This year’s autumn has officially been the mildest in living memory, with only a couple of touches of frost to date. Autumn sown crops such as Broad Beans and Spring Cabbage have been growing on strongly, while the clement conditions have allowed us to press on with outdoor tasks such as path work, and the winter dig of cultivated areas.
A change, in the form of driving rain, came over the last few days of the month, triggering the long awaited tidy up of the glasshouse in preparation for a good early start to next year’s growing season.
Many people have again made use of the gardens this month, including quite a number of new faces, often folk who have heard good things through friends. The educational theme has continued, with Bruntsfield Primary School’s ‘eco-group’ paying a visit early in the month. The kids helped out with collecting leaves for composting, then harvested Kale and Parsnips which were taken back to school to share with classmates.
Jewell and Esk Valley College have continued their involvement, and their visits are now a weekly fixture. The group’s work in the garden contributes towards achieving the Duke of Edinburgh award, and they have worked really well on a variety of tasks: pruning hedges, spreading rock dust, digging beds, improving paths and helping with glasshouse tasks!
The gardens hosted another instalment of the Shandon Local Food Group organic gardening course. Around 24 participants attended sessions on planning and preparation of food gardens, and ‘focus on fruit.’ Much positive feedback has been received, such as; “A thoroughly enjoyable two hours. Met lots of nice, interesting people, and lovely to see the community gardens at last. Have come home all fired up!”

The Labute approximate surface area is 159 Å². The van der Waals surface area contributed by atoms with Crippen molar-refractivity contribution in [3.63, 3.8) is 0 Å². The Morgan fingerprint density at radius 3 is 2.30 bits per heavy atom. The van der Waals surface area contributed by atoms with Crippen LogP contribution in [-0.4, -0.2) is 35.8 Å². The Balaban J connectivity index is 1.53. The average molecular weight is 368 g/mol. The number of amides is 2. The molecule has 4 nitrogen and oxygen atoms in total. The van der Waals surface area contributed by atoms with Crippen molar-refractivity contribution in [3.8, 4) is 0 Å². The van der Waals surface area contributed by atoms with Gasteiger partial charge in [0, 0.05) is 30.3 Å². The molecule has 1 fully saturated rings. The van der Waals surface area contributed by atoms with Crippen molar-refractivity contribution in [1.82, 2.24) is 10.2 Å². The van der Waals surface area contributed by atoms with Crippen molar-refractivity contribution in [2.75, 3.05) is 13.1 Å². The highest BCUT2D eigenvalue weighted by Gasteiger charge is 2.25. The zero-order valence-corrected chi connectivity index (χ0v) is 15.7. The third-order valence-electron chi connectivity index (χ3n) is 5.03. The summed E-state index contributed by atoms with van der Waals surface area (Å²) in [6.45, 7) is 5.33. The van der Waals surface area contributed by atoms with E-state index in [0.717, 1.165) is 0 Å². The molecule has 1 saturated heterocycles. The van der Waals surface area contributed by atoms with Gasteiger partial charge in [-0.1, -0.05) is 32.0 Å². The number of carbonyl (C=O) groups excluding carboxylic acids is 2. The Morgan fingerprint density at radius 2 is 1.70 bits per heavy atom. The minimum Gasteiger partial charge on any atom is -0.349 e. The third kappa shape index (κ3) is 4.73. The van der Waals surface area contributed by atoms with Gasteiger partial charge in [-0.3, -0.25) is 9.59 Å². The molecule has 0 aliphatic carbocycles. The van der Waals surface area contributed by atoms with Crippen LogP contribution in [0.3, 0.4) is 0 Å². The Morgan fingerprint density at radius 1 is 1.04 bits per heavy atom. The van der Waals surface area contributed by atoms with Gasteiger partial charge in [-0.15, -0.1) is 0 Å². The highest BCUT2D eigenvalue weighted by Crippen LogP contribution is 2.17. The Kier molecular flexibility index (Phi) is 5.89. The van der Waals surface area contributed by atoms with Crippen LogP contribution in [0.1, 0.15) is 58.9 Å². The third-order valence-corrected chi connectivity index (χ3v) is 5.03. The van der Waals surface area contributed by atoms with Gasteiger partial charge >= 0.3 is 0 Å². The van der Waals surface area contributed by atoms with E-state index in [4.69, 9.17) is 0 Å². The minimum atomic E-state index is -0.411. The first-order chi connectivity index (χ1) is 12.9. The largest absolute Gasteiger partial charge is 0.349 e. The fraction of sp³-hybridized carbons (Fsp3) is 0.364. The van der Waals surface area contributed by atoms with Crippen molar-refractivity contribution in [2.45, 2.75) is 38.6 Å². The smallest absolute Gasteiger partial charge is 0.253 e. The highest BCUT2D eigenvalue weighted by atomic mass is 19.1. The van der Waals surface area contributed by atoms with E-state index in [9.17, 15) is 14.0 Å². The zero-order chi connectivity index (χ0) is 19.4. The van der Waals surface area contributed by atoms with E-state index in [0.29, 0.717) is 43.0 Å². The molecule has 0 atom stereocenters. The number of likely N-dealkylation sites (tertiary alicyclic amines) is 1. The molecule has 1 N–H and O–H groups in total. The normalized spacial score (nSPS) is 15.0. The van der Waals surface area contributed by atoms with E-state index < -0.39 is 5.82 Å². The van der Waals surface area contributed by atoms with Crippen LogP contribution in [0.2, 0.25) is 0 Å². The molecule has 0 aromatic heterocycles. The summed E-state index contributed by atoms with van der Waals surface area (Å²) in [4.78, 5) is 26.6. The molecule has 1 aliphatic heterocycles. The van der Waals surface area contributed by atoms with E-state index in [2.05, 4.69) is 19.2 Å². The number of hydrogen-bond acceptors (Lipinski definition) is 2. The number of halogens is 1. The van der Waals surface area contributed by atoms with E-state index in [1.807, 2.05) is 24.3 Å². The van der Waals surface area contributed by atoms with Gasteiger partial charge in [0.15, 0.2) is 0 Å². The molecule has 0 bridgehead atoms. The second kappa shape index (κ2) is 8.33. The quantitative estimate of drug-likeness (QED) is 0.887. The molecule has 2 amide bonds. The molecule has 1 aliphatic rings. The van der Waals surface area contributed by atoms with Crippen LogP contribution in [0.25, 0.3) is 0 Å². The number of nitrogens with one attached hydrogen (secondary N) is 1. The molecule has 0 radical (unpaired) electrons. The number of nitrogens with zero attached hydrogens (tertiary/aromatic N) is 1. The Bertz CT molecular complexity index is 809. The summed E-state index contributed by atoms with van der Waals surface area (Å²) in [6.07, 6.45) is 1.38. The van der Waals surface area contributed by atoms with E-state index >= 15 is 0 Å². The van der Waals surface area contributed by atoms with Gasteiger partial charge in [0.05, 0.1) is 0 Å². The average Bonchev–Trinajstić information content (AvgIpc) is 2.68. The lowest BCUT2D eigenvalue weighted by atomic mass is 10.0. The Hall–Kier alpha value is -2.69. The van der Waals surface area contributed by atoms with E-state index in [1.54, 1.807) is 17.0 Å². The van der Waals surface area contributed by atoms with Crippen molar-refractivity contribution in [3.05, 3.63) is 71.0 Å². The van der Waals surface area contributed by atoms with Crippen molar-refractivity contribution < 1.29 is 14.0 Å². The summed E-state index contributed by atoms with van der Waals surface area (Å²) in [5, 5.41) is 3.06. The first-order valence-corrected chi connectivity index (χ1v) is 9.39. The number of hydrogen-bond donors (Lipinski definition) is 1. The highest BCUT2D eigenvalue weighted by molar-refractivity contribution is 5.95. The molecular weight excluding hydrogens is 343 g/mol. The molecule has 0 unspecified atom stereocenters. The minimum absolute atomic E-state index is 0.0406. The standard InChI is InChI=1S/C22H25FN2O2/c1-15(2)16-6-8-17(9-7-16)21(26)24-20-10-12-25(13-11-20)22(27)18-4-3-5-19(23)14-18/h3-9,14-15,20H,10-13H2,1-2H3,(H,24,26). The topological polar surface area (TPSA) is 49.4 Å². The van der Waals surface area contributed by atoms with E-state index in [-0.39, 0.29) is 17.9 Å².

The Gannett Foundation has generously offered funding for us to purchase a portacabin. This will make it possible for us to have a portacabin in the long term as the costs of the temporarily rented portacabin were prohibitive, and it will also allow us to customise our own building.
Robbie Millar has joined us on a work placement this month, and we are delighted that he’ll be with us for the next six months. He says:
After working in France as an assistant garden for six months I wanted to implement the skills I learned there in Edinburgh and learn new things associated with gardening. Over the past two weeks a trip to Cyrenians farm was scheduled in order for me to get a feel for how things work there. Additionally, I participated in the Good Food programme which involves the redistribution of otherwise wasted supermarket food to homeless hostels/shelters across Scotland. This programme is vital in not only providing the homeless with food that would otherwise go to waste but also provides good opportunities to volunteer and a reason to get up in the morning. Overall my short time here so far has been very enjoyable and the relaxed and friendly atmosphere has helped me settle in well.
Bird feeding has begun in earnest, and many thanks to Lesley for donations of feeders and food. Watching the garden birds has generated lots of enjoyment for human garden visitors! Other ornithological highlights included a flock of 9 Whooper Swans flying over on the 1st, and a Woodcock along the woodland walk on the 9th. A ‘charm’ of 60 Goldfinches on the 30th was a good count.
The mild weather seems to have favoured fungi, including these beautiful ‘Earth Stars’